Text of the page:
The new covenant has a high priest, who ministers in the “true” tabernacle which the Lord has erected (Hebrews 8:5). Jesus, as high priest, is the reality foreshadowed by Melchizedek (Genesis 14:18-20; Psalm 110:4; Zechariah 6:12-13; Hebrews 5:5-10; 6:20; 7:17, 21). As high priest, Jesus “is also able to save to the uttermost those who come to God through Him, since He always lives to make intercession for them” (Hebrews 7:25).
Egypt and Sin
Third, an analogy of sin and salvation may be described as follows: People in bondage to sin may be compared to bondage of the Israelites in Egypt (Deuteronomy 7:8). As God freed the Israelites from Egyptian bondage (Exodus 5:2; Deuteronomy 5:6) through the work of Moses (Exodus 3:7-10; Micah 6:4), so also people now in bondage to sin (Romans 6:17-20; Galatians 4:3) may be freed by Christ (Galatians 5:1).
As the Israelites were freed from Egyptian bondage by being baptized into Moses at the crossing the Red Sea (1 Corinthians 10:1-4), so also people are freed from sin by being baptized in the name of Christ (Matthew 28:18-20; 1 Peter 3:21).
As freed Israelites continued their journey toward Canaan, the land of promise, so also those whose faith in Christ has redeemed them from past sin continue their pilgrimage toward heaven (1 Peter 2:11).
And, as most who left Egypt did not enter the promised land of Canaan because of their unbelief and disobedience (Hebrews 3:9-11, 18-19; 4:3), so also many Christians who depart from sin will become disobedient and not enter the everlasting kingdom of heaven (Matthew 7:22-23, Luke 13:27-28).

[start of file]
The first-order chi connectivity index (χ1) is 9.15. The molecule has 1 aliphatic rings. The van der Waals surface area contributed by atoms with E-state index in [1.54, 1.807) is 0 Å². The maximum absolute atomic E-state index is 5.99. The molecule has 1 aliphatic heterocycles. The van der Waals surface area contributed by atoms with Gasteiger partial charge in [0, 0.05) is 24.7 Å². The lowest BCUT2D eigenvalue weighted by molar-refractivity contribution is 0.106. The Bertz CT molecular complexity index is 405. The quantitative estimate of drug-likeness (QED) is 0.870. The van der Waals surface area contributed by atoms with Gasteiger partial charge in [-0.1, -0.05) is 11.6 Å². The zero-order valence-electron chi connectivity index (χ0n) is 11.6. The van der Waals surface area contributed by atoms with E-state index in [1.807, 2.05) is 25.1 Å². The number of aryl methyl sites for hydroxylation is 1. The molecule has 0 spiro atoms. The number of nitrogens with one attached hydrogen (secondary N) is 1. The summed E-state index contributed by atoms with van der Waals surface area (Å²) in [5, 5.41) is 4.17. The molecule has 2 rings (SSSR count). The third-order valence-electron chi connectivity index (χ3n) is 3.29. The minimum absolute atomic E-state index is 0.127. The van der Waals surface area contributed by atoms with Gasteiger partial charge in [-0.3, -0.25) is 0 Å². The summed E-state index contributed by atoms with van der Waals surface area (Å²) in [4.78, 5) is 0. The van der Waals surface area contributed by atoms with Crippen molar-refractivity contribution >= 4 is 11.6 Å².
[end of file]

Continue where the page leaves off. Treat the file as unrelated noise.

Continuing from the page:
As the Israelites were not totally saved until they crossed the Jordan River into the land of Canaan (Joshua 4:22-23), so also people now are not totally saved until this earthly life is over (Matthew 25:21, 23, 31, 34; Hebrews 9:28; 1 Peter 1:5, 9).
Jesus taught that to receive the crown of life, one had to be faithful unto death (Revelation 2:10). As only two Israelites (age 20 or above) from Egypt who crossed the Red Sea actually reached the Promised Land (Numbers 32:11-12), so also only a few will actually reach the heavenly shore (Matthew 7:14, 21).
This is but a sampling of the many types of antitypes that are presented in the Bible. However, they are sufficient to indicate that God intended to disclose His revelation about Himself and salvation in a gradual but purposeful manner.
As shadows of realities in the physical world are not seen until the sun is shining, so also types of antitypes in the spiritual realm were not made known until God chose to reveal them by His word.
As physical benefits are derived from reacting to the physical realities indicated by natural shadows, so also are physical and spiritual benefits derived from noticing and responding to types and antitypes indicated by God.
“Whatever things were written before were written for our learning, that we through the patience and comfort of the Scriptures might have hope” (Romans 15:4).